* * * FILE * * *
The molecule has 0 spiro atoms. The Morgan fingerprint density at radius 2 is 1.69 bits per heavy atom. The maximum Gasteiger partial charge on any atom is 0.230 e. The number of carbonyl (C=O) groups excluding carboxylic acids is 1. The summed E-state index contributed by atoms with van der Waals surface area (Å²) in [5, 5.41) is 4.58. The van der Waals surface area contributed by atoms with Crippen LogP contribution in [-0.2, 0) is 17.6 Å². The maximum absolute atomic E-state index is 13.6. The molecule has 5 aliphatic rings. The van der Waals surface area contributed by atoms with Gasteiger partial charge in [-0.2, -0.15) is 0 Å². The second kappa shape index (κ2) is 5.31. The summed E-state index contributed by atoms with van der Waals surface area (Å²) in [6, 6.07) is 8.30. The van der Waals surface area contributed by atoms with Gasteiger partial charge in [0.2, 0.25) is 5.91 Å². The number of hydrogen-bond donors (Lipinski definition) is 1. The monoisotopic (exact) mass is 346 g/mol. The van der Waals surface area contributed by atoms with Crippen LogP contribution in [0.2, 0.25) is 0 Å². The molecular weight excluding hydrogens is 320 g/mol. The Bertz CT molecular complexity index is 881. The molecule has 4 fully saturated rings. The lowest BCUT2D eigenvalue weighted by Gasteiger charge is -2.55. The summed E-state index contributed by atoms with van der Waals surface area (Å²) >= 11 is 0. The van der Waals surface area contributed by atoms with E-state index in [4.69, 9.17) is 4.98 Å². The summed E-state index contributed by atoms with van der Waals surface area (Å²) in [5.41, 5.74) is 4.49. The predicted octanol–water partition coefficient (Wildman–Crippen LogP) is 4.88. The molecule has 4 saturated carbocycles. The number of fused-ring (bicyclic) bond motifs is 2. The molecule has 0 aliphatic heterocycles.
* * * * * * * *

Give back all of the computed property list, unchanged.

The molecule has 0 spiro atoms. The Morgan fingerprint density at radius 2 is 1.69 bits per heavy atom. The maximum Gasteiger partial charge on any atom is 0.230 e. The number of carbonyl (C=O) groups excluding carboxylic acids is 1. The summed E-state index contributed by atoms with van der Waals surface area (Å²) in [5, 5.41) is 4.58. The van der Waals surface area contributed by atoms with Crippen LogP contribution in [-0.2, 0) is 17.6 Å². The maximum absolute atomic E-state index is 13.6. The molecule has 5 aliphatic rings. The van der Waals surface area contributed by atoms with Gasteiger partial charge in [-0.2, -0.15) is 0 Å². The second kappa shape index (κ2) is 5.31. The summed E-state index contributed by atoms with van der Waals surface area (Å²) in [6, 6.07) is 8.30. The van der Waals surface area contributed by atoms with Gasteiger partial charge in [0.2, 0.25) is 5.91 Å². The number of hydrogen-bond donors (Lipinski definition) is 1. The monoisotopic (exact) mass is 346 g/mol. The van der Waals surface area contributed by atoms with Crippen LogP contribution in [0.2, 0.25) is 0 Å². The molecular weight excluding hydrogens is 320 g/mol. The Bertz CT molecular complexity index is 881. The molecule has 4 fully saturated rings. The lowest BCUT2D eigenvalue weighted by Gasteiger charge is -2.55. The summed E-state index contributed by atoms with van der Waals surface area (Å²) >= 11 is 0. The van der Waals surface area contributed by atoms with E-state index in [4.69, 9.17) is 4.98 Å². The summed E-state index contributed by atoms with van der Waals surface area (Å²) in [5.41, 5.74) is 4.49. The predicted octanol–water partition coefficient (Wildman–Crippen LogP) is 4.88. The molecule has 4 saturated carbocycles. The number of fused-ring (bicyclic) bond motifs is 2. The molecule has 0 aliphatic heterocycles.